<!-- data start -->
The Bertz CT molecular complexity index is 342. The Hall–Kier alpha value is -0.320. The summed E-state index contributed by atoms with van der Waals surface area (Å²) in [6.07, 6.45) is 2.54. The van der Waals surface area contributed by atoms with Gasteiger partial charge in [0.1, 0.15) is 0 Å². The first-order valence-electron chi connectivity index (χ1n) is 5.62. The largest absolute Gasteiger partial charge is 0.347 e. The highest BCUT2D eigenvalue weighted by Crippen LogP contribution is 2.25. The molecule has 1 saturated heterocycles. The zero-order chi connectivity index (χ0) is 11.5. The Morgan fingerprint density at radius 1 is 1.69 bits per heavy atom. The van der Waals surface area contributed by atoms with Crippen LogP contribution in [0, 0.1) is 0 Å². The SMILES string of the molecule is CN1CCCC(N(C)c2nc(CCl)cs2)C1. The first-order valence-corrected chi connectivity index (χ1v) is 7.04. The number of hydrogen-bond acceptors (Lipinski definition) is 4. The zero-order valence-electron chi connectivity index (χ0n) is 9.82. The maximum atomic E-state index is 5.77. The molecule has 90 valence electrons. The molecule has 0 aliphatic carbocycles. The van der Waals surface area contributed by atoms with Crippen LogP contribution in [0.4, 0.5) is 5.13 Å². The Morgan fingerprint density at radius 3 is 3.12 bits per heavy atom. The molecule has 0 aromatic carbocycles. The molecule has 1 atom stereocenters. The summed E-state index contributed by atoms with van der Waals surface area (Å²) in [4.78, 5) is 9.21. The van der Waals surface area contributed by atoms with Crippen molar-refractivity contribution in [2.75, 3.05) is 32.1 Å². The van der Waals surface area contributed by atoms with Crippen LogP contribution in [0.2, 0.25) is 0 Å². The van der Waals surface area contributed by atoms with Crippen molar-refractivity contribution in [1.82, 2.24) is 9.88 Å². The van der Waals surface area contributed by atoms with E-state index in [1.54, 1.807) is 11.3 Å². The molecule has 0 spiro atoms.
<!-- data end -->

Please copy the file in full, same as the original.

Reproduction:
The Bertz CT molecular complexity index is 342. The Hall–Kier alpha value is -0.320. The summed E-state index contributed by atoms with van der Waals surface area (Å²) in [6.07, 6.45) is 2.54. The van der Waals surface area contributed by atoms with Gasteiger partial charge in [0.1, 0.15) is 0 Å². The first-order valence-electron chi connectivity index (χ1n) is 5.62. The largest absolute Gasteiger partial charge is 0.347 e. The highest BCUT2D eigenvalue weighted by Crippen LogP contribution is 2.25. The molecule has 1 saturated heterocycles. The zero-order chi connectivity index (χ0) is 11.5. The Morgan fingerprint density at radius 1 is 1.69 bits per heavy atom. The van der Waals surface area contributed by atoms with Crippen LogP contribution in [0, 0.1) is 0 Å². The SMILES string of the molecule is CN1CCCC(N(C)c2nc(CCl)cs2)C1. The first-order valence-corrected chi connectivity index (χ1v) is 7.04. The number of hydrogen-bond acceptors (Lipinski definition) is 4. The zero-order valence-electron chi connectivity index (χ0n) is 9.82. The maximum atomic E-state index is 5.77. The molecule has 90 valence electrons. The molecule has 0 aliphatic carbocycles. The van der Waals surface area contributed by atoms with Crippen LogP contribution in [0.4, 0.5) is 5.13 Å². The Morgan fingerprint density at radius 3 is 3.12 bits per heavy atom. The molecule has 0 aromatic carbocycles. The molecule has 1 atom stereocenters. The summed E-state index contributed by atoms with van der Waals surface area (Å²) in [4.78, 5) is 9.21. The van der Waals surface area contributed by atoms with Crippen molar-refractivity contribution in [2.75, 3.05) is 32.1 Å². The van der Waals surface area contributed by atoms with Crippen LogP contribution in [0.2, 0.25) is 0 Å². The van der Waals surface area contributed by atoms with Crippen molar-refractivity contribution in [1.82, 2.24) is 9.88 Å². The van der Waals surface area contributed by atoms with E-state index in [1.54, 1.807) is 11.3 Å². The molecule has 0 spiro atoms.